[10]: https://community.wolfram.com//c/portal/getImageAttachment?filename=6839mandrill.jpg&userId=68637
[11]: https://community.wolfram.com//c/portal/getImageAttachment?filename=8974mandrillsetup.jpg&userId=68637
[12]: https://community.wolfram.com//c/portal/getImageAttachment?filename=mandrillresult-2.jpg&userId=68637Erik Mahieu2020-08-08T11:58:47ZEstimation of energy yield of 2020 Beirut port explosion
https://community.wolfram.com/groups/-/m/t/2051264
Probably most of you heard the sad news that there was a giant explosion in the port of Beirut today August 3rd 2020. Several videos were released on which we can do analysis. Note that the method I will use was also famously used by G.I. Taylor to find the energy of the Trinity nuclear bomb test, and he found the right amount to within 10%! We will not be so lucky as the video quality was relatively poor as compared to the high-speed imaging done back then.
I extracted several frames from one of the videos:
![enter image description here][1]
SetDirectory[NotebookDirectory[]];
v1 = Import["1.mp4"];
fra = VideoExtractFrames[v1, Interval[{11, 12}]]
fra = ImageRotate[#, Right] & /@ fra;
For each of the frames I identified the explosion by clicking 3 point on the circle:
data={
{7,{{157.15625,365.20703125000006`},{233.83984375,379.76562500000006`},{272.015625,312.91015625000006`}}},
{8,{{318.16796874999994`,322.81640625000006`},{228.7890625,462.8515625},{103.61328125,393.38281250000006`}}},
{9,{{341.03515625000006`,311.34765625},{308.27734375,478.125},{93.86328125,420.34375}}},
{10,{{359.08984375,315.546875},{351.48828125,478.63671875000006`},{86.55078125,454.5078125}}},
{11,{{375.62109375,325.64453125},{330.05859375,535.3984375},{62.0390625,434.51171875}}},
{12,{{376.0390625,326.765625},{337.94140625,539.9257812499999},{46.4140625,462.55859375}}}
};
The first is the index of the frames, the last elements are points of the circle:
circs = CircleThrough /@ data[[;; 6, 2]];
r = circs[[All, 2]];
Here is the visualization:
Table[HighlightImage[fra[[data[[i, 1]]]], circs[[i]], "Boundary"], {i, Length[data]}]
![enter image description here][2]
Notice that I tracked the orange 'glow', not the shockwave or the smoke that was there partially before the main explosion (so on the conservative side and underestimating the energy release).
From Google earth I estimated the size of the face of the building on the left (a grain elevator) and found that every pixel corresponds to 0.59 m roughly (~22 meters corresponding to ~37 pixels).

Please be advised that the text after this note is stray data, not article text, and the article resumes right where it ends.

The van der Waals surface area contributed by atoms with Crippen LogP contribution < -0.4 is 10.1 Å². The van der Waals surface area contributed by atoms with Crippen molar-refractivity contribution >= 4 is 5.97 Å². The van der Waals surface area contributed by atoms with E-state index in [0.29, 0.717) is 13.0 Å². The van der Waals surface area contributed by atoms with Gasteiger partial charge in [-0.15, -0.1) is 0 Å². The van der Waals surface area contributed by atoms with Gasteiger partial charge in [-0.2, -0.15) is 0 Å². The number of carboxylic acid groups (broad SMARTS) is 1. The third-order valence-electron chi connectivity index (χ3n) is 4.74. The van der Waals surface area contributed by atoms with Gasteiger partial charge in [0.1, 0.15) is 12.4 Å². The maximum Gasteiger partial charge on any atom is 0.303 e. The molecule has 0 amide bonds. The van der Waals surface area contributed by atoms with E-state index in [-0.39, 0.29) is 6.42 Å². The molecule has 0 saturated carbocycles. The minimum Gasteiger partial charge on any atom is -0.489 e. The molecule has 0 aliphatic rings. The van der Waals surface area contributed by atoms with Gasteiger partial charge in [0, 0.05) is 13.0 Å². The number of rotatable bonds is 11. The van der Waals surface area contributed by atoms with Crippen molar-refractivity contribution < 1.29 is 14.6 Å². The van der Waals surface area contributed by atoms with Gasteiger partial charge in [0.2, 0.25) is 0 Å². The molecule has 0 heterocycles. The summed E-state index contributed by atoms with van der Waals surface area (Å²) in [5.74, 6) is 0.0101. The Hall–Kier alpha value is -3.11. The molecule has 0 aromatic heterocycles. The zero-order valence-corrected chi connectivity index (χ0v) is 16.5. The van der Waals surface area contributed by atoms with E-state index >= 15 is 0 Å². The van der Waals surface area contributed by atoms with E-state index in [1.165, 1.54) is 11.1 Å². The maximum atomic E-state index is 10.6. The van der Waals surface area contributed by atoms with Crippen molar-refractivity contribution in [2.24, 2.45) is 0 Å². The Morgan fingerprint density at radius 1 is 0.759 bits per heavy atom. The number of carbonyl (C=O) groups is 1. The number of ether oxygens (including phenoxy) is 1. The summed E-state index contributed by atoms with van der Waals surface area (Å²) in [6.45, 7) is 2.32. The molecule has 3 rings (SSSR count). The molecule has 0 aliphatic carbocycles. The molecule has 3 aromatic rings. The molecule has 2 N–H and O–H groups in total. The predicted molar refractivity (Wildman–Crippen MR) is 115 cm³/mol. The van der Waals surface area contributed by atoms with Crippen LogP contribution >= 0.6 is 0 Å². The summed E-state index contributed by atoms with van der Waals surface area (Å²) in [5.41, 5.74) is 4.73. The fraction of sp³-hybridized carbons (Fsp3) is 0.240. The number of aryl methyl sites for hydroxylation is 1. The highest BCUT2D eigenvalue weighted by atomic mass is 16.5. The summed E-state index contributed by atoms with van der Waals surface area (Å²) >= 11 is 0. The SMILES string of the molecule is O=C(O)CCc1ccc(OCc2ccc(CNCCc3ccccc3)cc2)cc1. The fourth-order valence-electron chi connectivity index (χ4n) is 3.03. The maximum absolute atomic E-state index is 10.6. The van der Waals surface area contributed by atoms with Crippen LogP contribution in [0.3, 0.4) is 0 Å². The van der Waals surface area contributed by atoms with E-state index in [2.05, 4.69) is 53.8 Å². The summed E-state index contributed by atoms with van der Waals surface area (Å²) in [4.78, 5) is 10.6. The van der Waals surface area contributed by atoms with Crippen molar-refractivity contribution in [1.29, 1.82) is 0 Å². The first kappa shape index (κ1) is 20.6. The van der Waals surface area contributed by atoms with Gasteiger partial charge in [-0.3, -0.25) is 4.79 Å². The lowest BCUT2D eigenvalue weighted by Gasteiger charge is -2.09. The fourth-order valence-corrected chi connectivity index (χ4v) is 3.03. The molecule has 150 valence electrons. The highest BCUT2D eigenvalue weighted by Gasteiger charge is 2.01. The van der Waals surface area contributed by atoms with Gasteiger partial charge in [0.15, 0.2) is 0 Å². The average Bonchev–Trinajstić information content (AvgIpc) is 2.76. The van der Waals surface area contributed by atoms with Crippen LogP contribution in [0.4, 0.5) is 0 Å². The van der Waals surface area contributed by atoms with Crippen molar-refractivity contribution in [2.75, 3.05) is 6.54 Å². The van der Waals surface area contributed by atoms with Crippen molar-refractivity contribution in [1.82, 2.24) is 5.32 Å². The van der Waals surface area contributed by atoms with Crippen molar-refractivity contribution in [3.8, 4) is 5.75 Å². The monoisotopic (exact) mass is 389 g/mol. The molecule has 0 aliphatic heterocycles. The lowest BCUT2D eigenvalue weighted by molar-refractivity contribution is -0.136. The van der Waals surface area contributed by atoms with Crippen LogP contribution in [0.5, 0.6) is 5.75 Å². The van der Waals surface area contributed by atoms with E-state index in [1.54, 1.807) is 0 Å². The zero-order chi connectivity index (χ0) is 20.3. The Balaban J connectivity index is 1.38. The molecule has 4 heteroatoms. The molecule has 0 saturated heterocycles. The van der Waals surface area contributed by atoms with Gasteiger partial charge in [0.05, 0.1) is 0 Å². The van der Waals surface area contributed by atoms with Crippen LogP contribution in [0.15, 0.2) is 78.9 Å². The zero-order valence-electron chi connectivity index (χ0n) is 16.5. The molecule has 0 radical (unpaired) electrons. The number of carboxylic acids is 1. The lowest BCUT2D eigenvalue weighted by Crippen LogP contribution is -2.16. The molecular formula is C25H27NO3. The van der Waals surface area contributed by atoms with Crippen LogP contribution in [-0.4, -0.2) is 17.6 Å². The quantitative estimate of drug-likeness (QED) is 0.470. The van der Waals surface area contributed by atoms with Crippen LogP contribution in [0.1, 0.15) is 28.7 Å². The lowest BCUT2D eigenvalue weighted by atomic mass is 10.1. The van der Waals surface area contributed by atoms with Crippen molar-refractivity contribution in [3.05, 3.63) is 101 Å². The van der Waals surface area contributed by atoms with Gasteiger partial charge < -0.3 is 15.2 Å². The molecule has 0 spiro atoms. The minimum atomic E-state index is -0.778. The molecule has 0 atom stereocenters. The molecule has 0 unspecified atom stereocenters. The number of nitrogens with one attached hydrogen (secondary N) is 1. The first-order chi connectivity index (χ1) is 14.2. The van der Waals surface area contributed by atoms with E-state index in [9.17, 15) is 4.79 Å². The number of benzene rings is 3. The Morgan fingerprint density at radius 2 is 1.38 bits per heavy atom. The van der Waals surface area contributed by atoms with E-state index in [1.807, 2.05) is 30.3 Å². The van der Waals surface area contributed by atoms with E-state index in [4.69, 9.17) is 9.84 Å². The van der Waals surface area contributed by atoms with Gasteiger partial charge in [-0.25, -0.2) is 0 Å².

cali = 0.5888486673789164`;
realr = r cali
The timestamps can be found from the video framerate.
Information[Import["video.mp4"]].
And so the timestamps are created and the dataset is created:
t = (Range[0, Length[realr] - 1]) 1/29.97;
tr = Transpose[{t, realr}]
Since the explosion started between two frames we include that in the fit (the t0):
fit = FindFit[
tr, { a (x + t0)^0.4, 0 < t0 < 1/30}, {{a, 200}, {t0, 1/60}}, x]
realfit = a (x + t0)^0.4 /. fit
tzero = t0 /. fit
realfitshifted = a (x)^0.4 /. fit
prefactor = a /. fit
The fit can be found [here][3] and is based on dimensional analysis with the variable E (energy), r (radius of the explosion), t (time), and ρ (density). This also explains the exponent 0.4 used for fitting.
We plot the data and the fit:
Show[{ListPlot[Transpose[{t + tzero, realr}]],
Plot[realfitshifted, {x, 0, 0.2}]},
PlotRange -> {{0, 0.2}, {0, 120}}, Frame -> True,
FrameLabel -> {"t", "r [m]"}]
![enter image description here][4]
Which is a pretty good fit.
We can now calculate the energy back from the explosion:
ClearAll[r, e, t, \[Rho]]
r == (e t^2/\[Rho])^(1/5)
Refine[DivideSides[%, t^(2/5)], t > 0]
%[[2]] == Quantity[prefactor, "Meters"/"Seconds"^(2/5)]
% /. \[Rho] -> Quantity[1, "Kilograms"/"Meters"^3]
energy = e /. Solve[%, e][[1]]
Yielding:
Quantity[4.2808721214488837`*^11, "Joules"]
and we can convert it to kiloton of TNT:
UnitConvert[energy, "KilotonsOfTNT"]
yielding:
Quantity[0.102315, "KilotonsOfTNT"]
This number is comparable to the 2015 Tianjin explosion (0.3 kilo tonnes of TNT).
[1]: https://community.wolfram.com//c/portal/getImageAttachment?filename=Screenshot2020-08-04at21.44.20.png&userId=73716
[2]: https://community.wolfram.com//c/portal/getImageAttachment?filename=Screenshot2020-08-05at12.00.12.png&userId=73716
[3]: https://en.wikipedia.org/wiki/Nuclear_weapon_yield#Calculating_yields_and_controversy
[4]: https://community.wolfram.com//c/portal/getImageAttachment?filename=Screenshot2020-08-04at21.53.18.png&userId=73716Sander Huisman2020-08-04T19:57:48Z